National Front faces voter split as Le Pen Senior to establish new group
France's far-right National Front (FN) founder Jean-Marie Le Pen, whose party membership has been suspended by his own daughter, plans to set up his own political group.
Marine Le Pen, party chief, last week suspended her father's membership and called a meeting to strip him of his title of honorary chairman after the former paratrooper repeated his view that Nazi gas chambers were a mere "detail" of the Second World War.
"I will not create another party. I will create a formation that will not compete with the FN," said Jean-Marie Le Pen on Radio Courtoisie.
Opinion polls this year have suggested Marine Le Pen will head the field in the first round of presidential elections due in 2017, although she is not expected to be able to muster enough support to triumph in the subsequent second-round ballot.
But if her father were to make a presidential bid with a new party, he could take part of the National Front's traditional electorate with him, divide the far-right movement and weaken his daughter's chances of leading the first round.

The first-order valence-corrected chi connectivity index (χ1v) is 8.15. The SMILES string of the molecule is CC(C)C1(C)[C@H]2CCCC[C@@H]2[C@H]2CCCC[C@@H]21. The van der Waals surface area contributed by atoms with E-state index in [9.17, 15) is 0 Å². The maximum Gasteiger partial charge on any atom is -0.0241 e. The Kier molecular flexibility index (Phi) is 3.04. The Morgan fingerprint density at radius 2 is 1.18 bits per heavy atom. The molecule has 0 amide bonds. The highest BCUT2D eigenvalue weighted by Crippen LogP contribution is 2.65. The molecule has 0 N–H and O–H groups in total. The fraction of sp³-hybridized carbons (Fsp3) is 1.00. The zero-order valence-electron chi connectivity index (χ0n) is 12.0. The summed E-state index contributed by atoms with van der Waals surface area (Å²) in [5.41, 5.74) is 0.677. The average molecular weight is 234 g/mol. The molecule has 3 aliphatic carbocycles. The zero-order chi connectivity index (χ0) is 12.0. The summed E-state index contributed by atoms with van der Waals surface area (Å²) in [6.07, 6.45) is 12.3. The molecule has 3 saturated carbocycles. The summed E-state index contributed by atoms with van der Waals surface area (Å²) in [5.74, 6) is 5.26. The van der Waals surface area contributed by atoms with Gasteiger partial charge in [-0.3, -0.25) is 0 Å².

Le Pen senior said on Monday that his new group will be "a parachute against disaster" and will welcome all who disagree with the National Front's current political line.
Since taking the helm in 2011, Marine Le Pen has sought to rid the party of its anti-Semitic image and position it as an anti-immigrant, Eurosceptic force offering protectionist policies to shelter France from globalisation.
Mr Le Pen said those opposing the new line were "numerous but do not have the means to make themselves heard".
He added that the new formation's objective is to put pressure on the FN to "return to decades-old policies".
Last month, he agreed to give up on seeking to stand for the party in regional elections, but has insisted he will not quit politics altogether and will continue as a member of the European Parliament. (© Daily Telegraph, London)